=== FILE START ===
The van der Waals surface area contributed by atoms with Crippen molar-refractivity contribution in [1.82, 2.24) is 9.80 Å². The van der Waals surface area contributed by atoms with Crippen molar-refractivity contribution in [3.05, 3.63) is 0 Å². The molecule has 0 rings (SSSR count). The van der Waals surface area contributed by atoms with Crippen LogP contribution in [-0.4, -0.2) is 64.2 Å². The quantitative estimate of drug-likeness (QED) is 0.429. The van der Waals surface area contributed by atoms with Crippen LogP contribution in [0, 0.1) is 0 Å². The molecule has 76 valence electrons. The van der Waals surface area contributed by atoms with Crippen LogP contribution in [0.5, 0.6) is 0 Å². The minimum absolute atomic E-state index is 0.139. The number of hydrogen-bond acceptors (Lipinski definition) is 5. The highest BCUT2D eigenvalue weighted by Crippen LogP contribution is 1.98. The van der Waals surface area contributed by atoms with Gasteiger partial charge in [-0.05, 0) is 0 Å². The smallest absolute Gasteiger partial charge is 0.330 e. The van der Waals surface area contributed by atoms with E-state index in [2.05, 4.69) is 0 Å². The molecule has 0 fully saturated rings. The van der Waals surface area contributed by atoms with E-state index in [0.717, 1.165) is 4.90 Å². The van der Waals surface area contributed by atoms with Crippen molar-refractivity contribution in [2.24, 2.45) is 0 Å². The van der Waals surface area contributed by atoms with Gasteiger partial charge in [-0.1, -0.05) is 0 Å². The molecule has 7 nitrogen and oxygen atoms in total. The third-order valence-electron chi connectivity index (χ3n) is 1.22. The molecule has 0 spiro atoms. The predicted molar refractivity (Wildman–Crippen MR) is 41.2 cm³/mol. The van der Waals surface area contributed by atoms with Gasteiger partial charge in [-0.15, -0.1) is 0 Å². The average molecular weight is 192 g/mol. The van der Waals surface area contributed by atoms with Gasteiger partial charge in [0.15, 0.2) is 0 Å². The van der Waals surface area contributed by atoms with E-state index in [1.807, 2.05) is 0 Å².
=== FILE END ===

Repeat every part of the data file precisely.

The van der Waals surface area contributed by atoms with Crippen molar-refractivity contribution in [1.82, 2.24) is 9.80 Å². The van der Waals surface area contributed by atoms with Crippen molar-refractivity contribution in [3.05, 3.63) is 0 Å². The molecule has 0 rings (SSSR count). The van der Waals surface area contributed by atoms with Crippen LogP contribution in [-0.4, -0.2) is 64.2 Å². The quantitative estimate of drug-likeness (QED) is 0.429. The van der Waals surface area contributed by atoms with Crippen LogP contribution in [0, 0.1) is 0 Å². The molecule has 76 valence electrons. The van der Waals surface area contributed by atoms with Crippen LogP contribution in [0.5, 0.6) is 0 Å². The minimum absolute atomic E-state index is 0.139. The number of hydrogen-bond acceptors (Lipinski definition) is 5. The highest BCUT2D eigenvalue weighted by Crippen LogP contribution is 1.98. The van der Waals surface area contributed by atoms with Gasteiger partial charge in [-0.05, 0) is 0 Å². The smallest absolute Gasteiger partial charge is 0.330 e. The van der Waals surface area contributed by atoms with E-state index in [2.05, 4.69) is 0 Å². The molecule has 0 fully saturated rings. The van der Waals surface area contributed by atoms with E-state index in [0.717, 1.165) is 4.90 Å². The van der Waals surface area contributed by atoms with Crippen molar-refractivity contribution in [2.24, 2.45) is 0 Å². The van der Waals surface area contributed by atoms with Gasteiger partial charge in [-0.1, -0.05) is 0 Å². The molecule has 7 nitrogen and oxygen atoms in total. The third-order valence-electron chi connectivity index (χ3n) is 1.22. The molecule has 0 spiro atoms. The predicted molar refractivity (Wildman–Crippen MR) is 41.2 cm³/mol. The van der Waals surface area contributed by atoms with Gasteiger partial charge in [-0.15, -0.1) is 0 Å². The average molecular weight is 192 g/mol. The van der Waals surface area contributed by atoms with Gasteiger partial charge in [0.15, 0.2) is 0 Å². The van der Waals surface area contributed by atoms with E-state index in [1.807, 2.05) is 0 Å².